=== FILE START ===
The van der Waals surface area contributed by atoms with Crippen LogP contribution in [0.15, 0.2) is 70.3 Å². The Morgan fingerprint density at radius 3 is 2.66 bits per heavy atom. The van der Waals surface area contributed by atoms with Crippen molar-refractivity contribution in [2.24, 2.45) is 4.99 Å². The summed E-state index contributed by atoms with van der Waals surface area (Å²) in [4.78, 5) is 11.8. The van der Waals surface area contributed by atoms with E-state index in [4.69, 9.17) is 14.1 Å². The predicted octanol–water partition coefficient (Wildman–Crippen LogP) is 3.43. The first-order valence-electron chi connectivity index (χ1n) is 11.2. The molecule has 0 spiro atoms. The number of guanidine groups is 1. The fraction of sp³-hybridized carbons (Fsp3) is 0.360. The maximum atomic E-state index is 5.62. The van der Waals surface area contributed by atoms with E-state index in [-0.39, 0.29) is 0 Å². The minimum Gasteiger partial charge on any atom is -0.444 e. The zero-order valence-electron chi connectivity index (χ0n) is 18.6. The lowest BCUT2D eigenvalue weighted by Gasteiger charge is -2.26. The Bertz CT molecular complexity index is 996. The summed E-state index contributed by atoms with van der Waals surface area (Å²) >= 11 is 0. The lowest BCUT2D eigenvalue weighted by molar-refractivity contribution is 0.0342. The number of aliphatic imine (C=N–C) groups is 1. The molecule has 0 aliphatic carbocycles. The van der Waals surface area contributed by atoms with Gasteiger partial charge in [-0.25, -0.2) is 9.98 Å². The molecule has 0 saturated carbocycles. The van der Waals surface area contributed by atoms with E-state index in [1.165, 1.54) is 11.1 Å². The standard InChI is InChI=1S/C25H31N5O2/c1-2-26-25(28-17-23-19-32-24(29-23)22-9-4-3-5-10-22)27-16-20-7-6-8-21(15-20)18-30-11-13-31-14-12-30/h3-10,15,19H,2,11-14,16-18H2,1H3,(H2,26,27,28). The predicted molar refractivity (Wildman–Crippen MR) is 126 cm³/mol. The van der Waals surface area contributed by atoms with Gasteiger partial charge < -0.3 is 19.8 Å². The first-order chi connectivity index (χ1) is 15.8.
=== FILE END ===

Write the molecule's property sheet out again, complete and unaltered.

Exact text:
The van der Waals surface area contributed by atoms with Crippen LogP contribution in [0.15, 0.2) is 70.3 Å². The Morgan fingerprint density at radius 3 is 2.66 bits per heavy atom. The van der Waals surface area contributed by atoms with Crippen molar-refractivity contribution in [2.24, 2.45) is 4.99 Å². The summed E-state index contributed by atoms with van der Waals surface area (Å²) in [4.78, 5) is 11.8. The van der Waals surface area contributed by atoms with E-state index in [4.69, 9.17) is 14.1 Å². The predicted octanol–water partition coefficient (Wildman–Crippen LogP) is 3.43. The first-order valence-electron chi connectivity index (χ1n) is 11.2. The molecule has 0 spiro atoms. The number of guanidine groups is 1. The fraction of sp³-hybridized carbons (Fsp3) is 0.360. The maximum atomic E-state index is 5.62. The van der Waals surface area contributed by atoms with E-state index in [-0.39, 0.29) is 0 Å². The minimum Gasteiger partial charge on any atom is -0.444 e. The zero-order valence-electron chi connectivity index (χ0n) is 18.6. The lowest BCUT2D eigenvalue weighted by Gasteiger charge is -2.26. The Bertz CT molecular complexity index is 996. The summed E-state index contributed by atoms with van der Waals surface area (Å²) >= 11 is 0. The lowest BCUT2D eigenvalue weighted by molar-refractivity contribution is 0.0342. The number of aliphatic imine (C=N–C) groups is 1. The molecule has 0 aliphatic carbocycles. The van der Waals surface area contributed by atoms with Gasteiger partial charge in [-0.25, -0.2) is 9.98 Å². The molecule has 0 saturated carbocycles. The van der Waals surface area contributed by atoms with E-state index in [1.165, 1.54) is 11.1 Å². The standard InChI is InChI=1S/C25H31N5O2/c1-2-26-25(28-17-23-19-32-24(29-23)22-9-4-3-5-10-22)27-16-20-7-6-8-21(15-20)18-30-11-13-31-14-12-30/h3-10,15,19H,2,11-14,16-18H2,1H3,(H2,26,27,28). The predicted molar refractivity (Wildman–Crippen MR) is 126 cm³/mol. The van der Waals surface area contributed by atoms with Gasteiger partial charge < -0.3 is 19.8 Å². The first-order chi connectivity index (χ1) is 15.8.